Kong: Skull Island (3D)
Cert: 12A / 118 mins / Dir. Jordan Vogt-Roberts / Trailer
"Mark my words", John Goodman's faintly shady conspiracy-theorist character opines in the film's opening moments, as his cab pulls up outside the White House in 1973, "there'll never be a more screwed up time in Washington". A customary beat is left for audience chuckling, during which I thought Oh, so that's how this script is going to be, bringing the razor sharp jibes that only a $185m, 12A-rated, studio blockbuster with three screenwriters would even dare…
Yeah, in case you hadn't heard, Kong's back. And aren't Warner Bros happy about that? Their marketing campaign of having our eponymous primate fully appear in pretty much every trailer, robbing the film of any Reveal™ it may have thought about, is matched only by the decision to have him also appear about three minutes into the movie itself. Of all the criticisms which can be levelled at Skull Island, 'seeing too little of King Kong' will not be on the list, at least.
So, something-something-Unchartered-Island™, something-something-Government-Backed-Hand-Picked-Expedition-Team™, something-something-Secret-Agenda™. You know how this works, you've seen pretty much every monster flick of the last thirty years, right? The script sasses its way along, the first act writing cheques which the second and third won't be able to cash. Every six minutes or so the movie will drop its smartassery to lay some exposition, every bit as hackneyed and/or mechanical as the situation requires. Meanwhile, Henry Jackman's hastily reworked Winter Soldier score is punctuated all too frequently by a Needle-Drop™ soundtrack of conveniently iconic early 70s hits. Often this is literally the case as the gang of hardened Vietnam veterans and survival experts have brought a portable record player onto their expedition. As well as, y'know, records.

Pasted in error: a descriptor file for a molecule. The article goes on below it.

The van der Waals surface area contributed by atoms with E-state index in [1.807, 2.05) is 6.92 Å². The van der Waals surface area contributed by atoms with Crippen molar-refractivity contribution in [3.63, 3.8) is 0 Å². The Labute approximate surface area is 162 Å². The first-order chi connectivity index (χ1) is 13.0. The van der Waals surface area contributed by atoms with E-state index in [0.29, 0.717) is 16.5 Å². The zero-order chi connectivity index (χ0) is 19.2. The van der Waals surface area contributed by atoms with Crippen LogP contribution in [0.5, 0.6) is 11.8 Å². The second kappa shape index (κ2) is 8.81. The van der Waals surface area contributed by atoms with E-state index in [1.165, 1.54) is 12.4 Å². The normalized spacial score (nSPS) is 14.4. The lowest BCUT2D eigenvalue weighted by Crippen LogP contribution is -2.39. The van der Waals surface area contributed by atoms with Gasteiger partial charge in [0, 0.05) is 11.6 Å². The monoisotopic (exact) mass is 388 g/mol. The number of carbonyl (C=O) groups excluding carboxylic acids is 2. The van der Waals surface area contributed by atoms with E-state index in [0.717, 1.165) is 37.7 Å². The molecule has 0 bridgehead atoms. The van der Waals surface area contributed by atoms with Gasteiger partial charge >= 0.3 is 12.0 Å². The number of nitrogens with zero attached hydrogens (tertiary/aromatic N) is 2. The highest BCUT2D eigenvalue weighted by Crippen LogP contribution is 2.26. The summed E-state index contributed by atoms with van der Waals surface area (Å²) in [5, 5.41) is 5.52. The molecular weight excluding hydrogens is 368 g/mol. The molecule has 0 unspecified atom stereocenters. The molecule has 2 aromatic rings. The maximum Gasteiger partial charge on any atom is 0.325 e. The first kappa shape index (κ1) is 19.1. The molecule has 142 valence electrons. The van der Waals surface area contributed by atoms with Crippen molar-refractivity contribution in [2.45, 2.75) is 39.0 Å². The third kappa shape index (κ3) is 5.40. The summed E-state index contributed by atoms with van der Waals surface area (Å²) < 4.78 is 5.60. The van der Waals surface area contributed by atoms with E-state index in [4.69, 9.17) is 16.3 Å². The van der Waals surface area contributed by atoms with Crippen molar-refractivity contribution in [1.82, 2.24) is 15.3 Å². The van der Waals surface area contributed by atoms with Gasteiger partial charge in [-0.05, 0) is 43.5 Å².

The soldiers, the scientists and The Girl One™ go deeper into the jungle, slowly realise that Kong probably isn't the bad guy, and find The Crazy Old Man One™ en-route (John C. Reilly being inexplicably the best thing about the film, despite being the worst in the trailers). By that time there's trouble in the group and armed bickering ensues. They then try to get out of the jungle anyway, and monsters start fighting each other in earnest. And the more monsters appear on screen, the the less any of it matters. An incredibly strong cast and occasionally fantastic cinematography are wasted on a slightly camp, borderline-animated farce. And don't even try to frame the events against any kind of logic or reason*1.
Despite being meticulously designed and detailed, there's a weightless quality to the Skull Island's non-human inhabitants which echoes the screenplay's lack of emotional engagement. There's no danger to be felt here, no joy, and despite the heavily applied 3D, certainly no depth. Rarely have creatures so definitively wild felt so utterly harmless.
To be fair, the film is fairly competent at what it does.
I just found what it does to be fairly boring.
Oh, and there's a thing after the credits, to add insult to injury.
The Lost World, Aliens Vs Predator, Independence Day, Godzilla.
Although if you enjoyed those, you don't need to watch this.
You may as well, it'll have even less impact on your TV.
…be a hundred-foot tall rights-grab and franchise kick-starter?
This has got Brie Larson in it.
She was in Room, for crying out loud.
Oh, probably not.
I didn't hear one, although I could well have missed it.
There's a lot of shrieking in this movie.
Level 1: Mace Windu's in this, hamming it right up.
And so's that additional voices guy from The Old Republic.
Although credit where it's due, it's more impressive that the film's got Nick Fury, Captain Marvel and Loki on the same call-sheet…
And that's being kind, frankly. This is a film which I know will go down in my estimation, over time.
*1 I'll ask the questions so you don't have to:
• Reilly's Marlow says that Kong is still growing, but when we see the skeletons of his monkey-parents, they're only about 100ft, the same as Kong. Is this a throwaway line to explain why the ape will have to be bigger, if he's to rumble with Godzilla further down the line?
• How come we have a misty and overcast day on the river, as a flock of pseudo-pterodactyls snatch then tear apart a hapless explorer, all artfully silhouetted against a golden sunset which clearly isn't there?
• Why do we have vintage-effect footage of [REDACTED]'s tearful return home at the end of the movie, but with camera angles from inside the house as well, even though it's meant to be a surprise reunion?
• Why did I bother to remember these questions when it's clear that nothing in the film actually matters? [ BACK ]
• ^^^ That's dry, British humour, and most likely sarcasm or facetiousness.
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